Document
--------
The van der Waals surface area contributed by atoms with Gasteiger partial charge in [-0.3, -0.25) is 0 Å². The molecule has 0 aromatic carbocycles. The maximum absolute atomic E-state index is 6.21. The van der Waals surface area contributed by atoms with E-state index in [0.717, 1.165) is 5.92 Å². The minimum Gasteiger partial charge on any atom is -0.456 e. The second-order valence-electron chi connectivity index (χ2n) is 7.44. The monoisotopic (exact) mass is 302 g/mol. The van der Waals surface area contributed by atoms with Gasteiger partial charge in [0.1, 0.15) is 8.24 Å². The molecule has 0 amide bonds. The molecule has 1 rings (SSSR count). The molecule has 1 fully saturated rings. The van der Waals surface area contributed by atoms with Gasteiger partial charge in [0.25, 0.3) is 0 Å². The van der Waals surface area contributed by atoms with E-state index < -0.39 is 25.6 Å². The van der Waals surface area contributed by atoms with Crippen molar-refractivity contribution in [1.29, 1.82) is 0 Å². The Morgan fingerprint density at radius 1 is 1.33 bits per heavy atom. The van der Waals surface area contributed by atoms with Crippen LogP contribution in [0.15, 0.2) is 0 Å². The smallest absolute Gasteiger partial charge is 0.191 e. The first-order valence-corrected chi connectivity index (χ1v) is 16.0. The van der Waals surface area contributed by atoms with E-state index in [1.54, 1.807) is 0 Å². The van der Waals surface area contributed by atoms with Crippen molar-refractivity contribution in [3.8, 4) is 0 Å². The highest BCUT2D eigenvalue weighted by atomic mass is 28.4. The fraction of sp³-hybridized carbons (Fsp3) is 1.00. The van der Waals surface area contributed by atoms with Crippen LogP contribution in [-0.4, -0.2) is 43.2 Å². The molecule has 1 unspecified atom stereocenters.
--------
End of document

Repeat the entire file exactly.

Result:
The van der Waals surface area contributed by atoms with Gasteiger partial charge in [-0.3, -0.25) is 0 Å². The molecule has 0 aromatic carbocycles. The maximum absolute atomic E-state index is 6.21. The van der Waals surface area contributed by atoms with E-state index in [0.717, 1.165) is 5.92 Å². The minimum Gasteiger partial charge on any atom is -0.456 e. The second-order valence-electron chi connectivity index (χ2n) is 7.44. The monoisotopic (exact) mass is 302 g/mol. The van der Waals surface area contributed by atoms with Gasteiger partial charge in [0.1, 0.15) is 8.24 Å². The molecule has 0 amide bonds. The molecule has 1 rings (SSSR count). The molecule has 1 fully saturated rings. The van der Waals surface area contributed by atoms with Gasteiger partial charge in [0.25, 0.3) is 0 Å². The van der Waals surface area contributed by atoms with E-state index < -0.39 is 25.6 Å². The van der Waals surface area contributed by atoms with Crippen molar-refractivity contribution in [1.29, 1.82) is 0 Å². The Morgan fingerprint density at radius 1 is 1.33 bits per heavy atom. The van der Waals surface area contributed by atoms with Crippen LogP contribution in [0.15, 0.2) is 0 Å². The smallest absolute Gasteiger partial charge is 0.191 e. The first-order valence-corrected chi connectivity index (χ1v) is 16.0. The van der Waals surface area contributed by atoms with E-state index in [1.54, 1.807) is 0 Å². The van der Waals surface area contributed by atoms with Crippen molar-refractivity contribution in [3.8, 4) is 0 Å². The highest BCUT2D eigenvalue weighted by atomic mass is 28.4. The fraction of sp³-hybridized carbons (Fsp3) is 1.00. The van der Waals surface area contributed by atoms with Crippen LogP contribution in [-0.4, -0.2) is 43.2 Å². The molecule has 1 unspecified atom stereocenters.